Rather than use the defeat as motivation, Tsitsipas ran into more difficulties. As the summer of 2021 unfolded with the American hard court swing, Tsitsipas started taking long bathroom breaks during matches. This got to a head in Cincinnati where breaks upwards of ten minutes were greeted with howls of derision each time he returned to the court. Tsitsipas even argued with an umpire that he was allowed to go to the bathroom during a set! Not reading the room, so to speak, Tsitsipas continued this practice at the US Open. Reaping the wrath of the crowd and opponent Andy Murray in their 2nd round encounter. Tsitsipas eventually lost to Carlos Alcaraz in the 3rd round.

This bad publicity should have been a wakeup call for Tsitsipas, who needs the support of the crowd. However, things went the other way and perhaps Tsitsipas’ true colours were coming out. His nemesis Daniil Medvedev won the US Open in September 2021, the first of the “Next Gen” to win a major. Far from congratulating Medvedev, Tsitsipas made this comment on Greek television later that month. “It surprises me that, with that kind of tennis, he manages to achieve what he has achieved.” Tsitsipas called Medvedev’s game “one dimensional,” but also said he proved to be the best player at the particular moment.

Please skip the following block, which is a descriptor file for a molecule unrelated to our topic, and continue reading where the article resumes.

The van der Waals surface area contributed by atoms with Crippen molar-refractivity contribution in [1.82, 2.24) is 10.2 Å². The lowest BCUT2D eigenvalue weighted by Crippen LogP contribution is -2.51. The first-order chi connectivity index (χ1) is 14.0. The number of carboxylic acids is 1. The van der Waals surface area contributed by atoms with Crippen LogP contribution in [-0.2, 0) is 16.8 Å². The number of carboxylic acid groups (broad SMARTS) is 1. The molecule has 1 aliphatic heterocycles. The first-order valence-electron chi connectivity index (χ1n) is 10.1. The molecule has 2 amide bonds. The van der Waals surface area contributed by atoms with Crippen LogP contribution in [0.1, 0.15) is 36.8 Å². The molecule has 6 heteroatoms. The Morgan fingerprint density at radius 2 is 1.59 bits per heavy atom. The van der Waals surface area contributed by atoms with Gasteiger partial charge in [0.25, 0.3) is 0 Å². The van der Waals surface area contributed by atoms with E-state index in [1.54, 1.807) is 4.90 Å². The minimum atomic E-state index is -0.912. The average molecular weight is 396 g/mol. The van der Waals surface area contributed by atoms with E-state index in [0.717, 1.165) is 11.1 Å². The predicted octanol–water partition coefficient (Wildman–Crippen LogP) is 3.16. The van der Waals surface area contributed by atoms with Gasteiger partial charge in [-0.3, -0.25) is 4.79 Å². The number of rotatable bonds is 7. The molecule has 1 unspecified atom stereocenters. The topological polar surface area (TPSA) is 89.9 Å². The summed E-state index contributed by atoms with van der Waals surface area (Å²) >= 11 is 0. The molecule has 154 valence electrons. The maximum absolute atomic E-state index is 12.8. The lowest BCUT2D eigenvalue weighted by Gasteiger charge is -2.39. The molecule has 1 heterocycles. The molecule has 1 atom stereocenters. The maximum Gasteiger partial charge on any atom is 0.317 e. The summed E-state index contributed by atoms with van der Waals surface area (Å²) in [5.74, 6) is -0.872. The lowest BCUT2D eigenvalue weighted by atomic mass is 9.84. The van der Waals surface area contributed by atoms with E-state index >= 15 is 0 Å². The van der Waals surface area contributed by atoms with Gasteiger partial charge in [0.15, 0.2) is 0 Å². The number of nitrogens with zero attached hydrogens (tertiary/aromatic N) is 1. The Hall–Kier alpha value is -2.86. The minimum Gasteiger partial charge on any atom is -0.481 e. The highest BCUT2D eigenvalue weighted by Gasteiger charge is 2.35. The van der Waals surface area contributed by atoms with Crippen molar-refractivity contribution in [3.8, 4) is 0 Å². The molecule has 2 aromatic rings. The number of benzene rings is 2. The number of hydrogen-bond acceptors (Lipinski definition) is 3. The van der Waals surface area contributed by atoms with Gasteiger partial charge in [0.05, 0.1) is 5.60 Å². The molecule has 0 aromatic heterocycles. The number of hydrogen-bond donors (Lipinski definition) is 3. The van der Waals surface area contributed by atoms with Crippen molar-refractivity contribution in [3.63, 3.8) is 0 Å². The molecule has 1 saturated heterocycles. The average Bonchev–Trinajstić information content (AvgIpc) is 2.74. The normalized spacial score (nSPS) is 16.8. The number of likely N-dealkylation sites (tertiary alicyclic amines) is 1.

It was a surprisingly frank from a professional player, which you do not expect in the age of bland statements. On one hand you have to credit Tsitsipas for being so honest in his view. On the other hand, it is probably not advisable for a player who is yet to win anything truly significant. (other than the 2019 World Tour final).

2022 has not seen an improvement in Tsitsipas’ attitude towards his fellow professionals. For instance, Tsitsipas went into the Cincinnati final as heavy favorite against Croatian Borna Coric. Coric was coming back from months out with serious injury and was lowly ranked. Despite a strong start in the final Tsitsipas contrived to lose the match in straight sets. Tsitsipas became rattled and at one stage looked to be tanking. This defeat left Tsitsipas still without an outdoor hardcourt title.  In the trophy presentation, Tsitsipas joked about losing to “robots,” which did not hit the mark. It reeked of sour grapes. Tsitsipas unable to deal with the pressure of being favourite.